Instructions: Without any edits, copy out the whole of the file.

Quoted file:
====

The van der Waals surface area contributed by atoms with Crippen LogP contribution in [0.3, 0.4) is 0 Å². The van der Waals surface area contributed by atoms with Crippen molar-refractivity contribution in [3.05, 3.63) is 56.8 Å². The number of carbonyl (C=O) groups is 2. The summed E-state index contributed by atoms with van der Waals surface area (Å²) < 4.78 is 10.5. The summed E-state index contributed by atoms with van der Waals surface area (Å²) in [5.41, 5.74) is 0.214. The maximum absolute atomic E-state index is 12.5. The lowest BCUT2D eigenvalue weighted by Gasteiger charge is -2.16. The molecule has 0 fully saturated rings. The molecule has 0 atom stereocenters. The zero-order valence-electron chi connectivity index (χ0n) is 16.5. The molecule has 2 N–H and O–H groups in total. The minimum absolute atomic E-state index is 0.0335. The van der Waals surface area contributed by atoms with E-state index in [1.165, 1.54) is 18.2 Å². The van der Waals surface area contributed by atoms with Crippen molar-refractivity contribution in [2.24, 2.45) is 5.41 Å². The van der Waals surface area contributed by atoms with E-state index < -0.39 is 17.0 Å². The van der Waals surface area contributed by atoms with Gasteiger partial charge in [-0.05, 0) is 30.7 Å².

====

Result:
The van der Waals surface area contributed by atoms with Crippen LogP contribution in [0.3, 0.4) is 0 Å². The van der Waals surface area contributed by atoms with Crippen molar-refractivity contribution in [3.05, 3.63) is 56.8 Å². The number of carbonyl (C=O) groups is 2. The summed E-state index contributed by atoms with van der Waals surface area (Å²) < 4.78 is 10.5. The summed E-state index contributed by atoms with van der Waals surface area (Å²) in [5.41, 5.74) is 0.214. The maximum absolute atomic E-state index is 12.5. The lowest BCUT2D eigenvalue weighted by Gasteiger charge is -2.16. The molecule has 0 fully saturated rings. The molecule has 0 atom stereocenters. The zero-order valence-electron chi connectivity index (χ0n) is 16.5. The molecule has 2 N–H and O–H groups in total. The minimum absolute atomic E-state index is 0.0335. The van der Waals surface area contributed by atoms with E-state index in [1.165, 1.54) is 18.2 Å². The van der Waals surface area contributed by atoms with Crippen molar-refractivity contribution in [2.24, 2.45) is 5.41 Å². The van der Waals surface area contributed by atoms with E-state index < -0.39 is 17.0 Å². The van der Waals surface area contributed by atoms with Gasteiger partial charge in [-0.05, 0) is 30.7 Å².